By Corruption Watch reporter

The two men convicted of murdering Rustenburg councillor and corruption whistleblower Moss Phakoe in 2012 are out on bail after new evidence emerged and their application for leave to appeal was granted. Corruption Watch looks at the legal processes at play here and asks the National Prosecuting Authority for an explanation.

Ex-Rustenburg mayor Matthew Wolmarans and his former bodyguard, Enoch Matshaba, were sentenced to 20 years and life, respectively, in July last year by a North West High Court sitting in Rustenburg, for the murder of Phakoe, who was killed in 2009.

The 53-year-old father of three had reportedly uncovered massive corruption valued at millions of rands that implicated senior officials within the municipality for which he worked.

Criminal process explained

The latest turn of events, although rare in serious crimes such as murder, are not unique. The Criminal Procedure Act enables a convicted person to not only appeal his or her conviction or sentence, but also to go on to apply for bail if leave to appeal is granted. The accused can also make a bail application at any time throughout the criminal trial and during the appeal.

A person standing trial can apply for bail numerous times during his or her trial, whether appealing against a sentence imposed or a guilty verdict. In the case of a murder charge, the accused has to demonstrate to the court that exceptional circumstances exist that warrant release on bail.

Corruption Watch is not privy to the new evidence presented by Wolmarans and Matshaba that led to their bail being granted, although North West’s regional spokesperson for the National Prosecuting Authority (NPA) Frank Lesenyego told Corruption Watch that three affidavits were presented by the defence, but not put before the court.

According to the evidence presented before the court by the prosecution during the original trial, the two men’s supposed motive for the killing was to silence Phakoe after he had compiled a dossier detailing allegations of corruption amounting to millions of rands against Wolmarans and other senior officials in Bojanala Platinum District Municipality, under which Rustenburg Municipality falls.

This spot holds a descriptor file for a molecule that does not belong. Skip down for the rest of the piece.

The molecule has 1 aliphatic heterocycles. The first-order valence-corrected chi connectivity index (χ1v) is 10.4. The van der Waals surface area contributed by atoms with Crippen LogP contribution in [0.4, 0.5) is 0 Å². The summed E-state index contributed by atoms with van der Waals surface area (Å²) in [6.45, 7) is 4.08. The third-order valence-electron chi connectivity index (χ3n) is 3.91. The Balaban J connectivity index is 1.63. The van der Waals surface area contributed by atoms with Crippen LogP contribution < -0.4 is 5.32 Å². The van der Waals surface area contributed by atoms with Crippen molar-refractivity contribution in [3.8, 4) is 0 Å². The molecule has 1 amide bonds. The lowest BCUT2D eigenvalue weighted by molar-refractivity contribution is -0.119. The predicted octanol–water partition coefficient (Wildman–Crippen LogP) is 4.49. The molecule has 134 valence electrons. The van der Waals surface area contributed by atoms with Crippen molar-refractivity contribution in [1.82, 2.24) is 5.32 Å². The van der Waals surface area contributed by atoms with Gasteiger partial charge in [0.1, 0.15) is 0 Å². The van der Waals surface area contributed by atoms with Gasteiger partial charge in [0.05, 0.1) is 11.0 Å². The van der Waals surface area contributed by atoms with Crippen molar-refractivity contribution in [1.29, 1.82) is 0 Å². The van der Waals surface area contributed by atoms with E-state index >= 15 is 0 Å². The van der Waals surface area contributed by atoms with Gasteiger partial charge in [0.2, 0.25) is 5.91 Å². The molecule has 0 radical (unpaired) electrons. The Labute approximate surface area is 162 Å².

Phakoe reportedly gave the dossier to the late Sicelo Shiceka, who was the minister of co-operative governance and traditional affairs at the time, two days before he was shot in his driveway.

Bizarre twists

It is a case that has seen its share of bizarre twists from the investigation phase to the trial – with the docket getting lost at one point, only to reappear months later. There was also the alleged suicide of a man who had been questioned by the police in the initial stages of the investigation.

The first application for leave to appeal by Wolmarans and Matshaba was made after the murder trial, but was refused by the North West High Court; it was then taken to the Supreme Court. While waiting for that ruling, the pair applied for bail.

Lesenyego told Corruption Watch: “The NPA still believes we have a strong case and we will successfully defend during the leave to appeal.”

Who was Moss Phakoe?

Phakoe was shot at close range shortly after returning home from putting up election posters for the ANC ahead of the 2009 general elections. He had been a member of the party from its underground days and in the early 1990s became a shop steward for the National Union of Mineworkers, while working at a factory in Brits.

According to media reports during the trial, in the months leading up to his murder, Phakoe had either met or phoned several ANC leaders on numerous occasions in an effort to get them to stop the rot he had uncovered in Rustenburg Municipality where he worked. His devotion to the ANC and dedication to the liberation struggle was illustrated in an opinion piece written for City Press by Cosatu general secretary Zwelinzima Vavi, shortly after the verdict was announced in the murder case. According to Vavi, although Phakoe had a unionist background, he remained focused on his work in the ANC as well, and became a local councillor in 2002.

“Phakoe’s tragic story provides a shocking insight into the crisis of crime and corruption in our country,” Vavi wrote. “He sacrificed his life for blowing the whistle on corruption in Bojanala…”

Fellow councillor and whistleblower Alfred Motsi testified during the trial that he too had approached the national leadership of the ANC with concerns of corruption in the municipality. Despite Phakoe’s death, Motsi is reported to have said, the contents of the dossier had still not been investigated, nor had any action been taken against those implicated.

During the trial, evidence was heard that Wolmarans planned Phakoe’s assassination, while Matshaba was the one who pulled the trigger. The appeal will be heard in the North West High Court, Mafikeng, on 7 June. Corruption Watch will follow the case and will continue to report on developments.



The men found guilty of murdering whistleblower Moss Phakoe have appealed their convictions, and are out of jail for now. Why has this happened? Corruption Watch looks at the legal processes at play here and asks the National Prosecuting Authority for an explanation.